With the IEA’s analysis as a guidepost, “the long-term outlook for demand for oil, and gas, particularly for Canadian oil and gas, has got to be grim,” Andrews added. “And the longer they delay, the worse that is going to get for them.”
‘This is Serious Stuff’
Industry veteran Rob Strong told CBC the announcement was far more serious it might sound.
“If there’s no Bay du Nord, what is there?” he asked. “I mean, you might get a little bit of exploration drilling in the future. But if Bay du Nord doesn’t happen, will BP—assuming they discover something—will BP go ahead with it? So, this is serious stuff.”
Provincial opposition leader David Brazil added that “that’s three years with thousands of jobs lost and billions in economic activity for workers and their families—if the project hasn’t been shelved altogether.”
Equinor’s media team did not reply to emails asking how they expect changing market conditions to help the project over the course of a three-year postponement.
Conor Curtis, head of communications at the Sierra Club Canada Foundation (SCCF), said Equinor should share more information with people in Newfoundland and Labrador communities who are planning their lives around the project.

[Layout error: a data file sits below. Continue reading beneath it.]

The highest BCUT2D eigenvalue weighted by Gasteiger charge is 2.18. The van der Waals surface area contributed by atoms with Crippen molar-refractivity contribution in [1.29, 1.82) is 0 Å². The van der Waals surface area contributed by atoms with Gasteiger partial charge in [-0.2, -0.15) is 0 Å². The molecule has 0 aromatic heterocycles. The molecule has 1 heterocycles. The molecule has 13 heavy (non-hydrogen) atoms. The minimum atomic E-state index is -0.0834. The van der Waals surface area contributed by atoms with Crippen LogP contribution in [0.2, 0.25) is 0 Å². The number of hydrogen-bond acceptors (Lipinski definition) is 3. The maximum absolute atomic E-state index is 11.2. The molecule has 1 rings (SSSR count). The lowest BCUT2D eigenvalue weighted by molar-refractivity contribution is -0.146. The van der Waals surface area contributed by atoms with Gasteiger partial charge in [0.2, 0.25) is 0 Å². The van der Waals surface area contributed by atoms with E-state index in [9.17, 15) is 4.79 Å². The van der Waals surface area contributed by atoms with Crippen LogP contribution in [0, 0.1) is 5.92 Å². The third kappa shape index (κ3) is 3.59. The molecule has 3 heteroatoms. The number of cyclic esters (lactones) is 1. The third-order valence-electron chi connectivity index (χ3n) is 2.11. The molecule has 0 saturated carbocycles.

While Sierra Club and its partners in the Ecojustice lawsuit won’t assume Bay du Nord is cancelled until Equinor says so, “we’ve long doubted the economics of this project,” and the decision to postpone “casts big doubts not only on this project, but on all the other offshore projects that have been proposed,” he said.
But even so, “people base their decisions on what they read in the news. So when oil companies come in and say there will be an oil boom, people bet on the future based on that. For a long time we’ve been saying that’s irresponsible, that these products are unstable economically over the long term,” but local residents can’t make different choices when that’s not the story they’re hearing.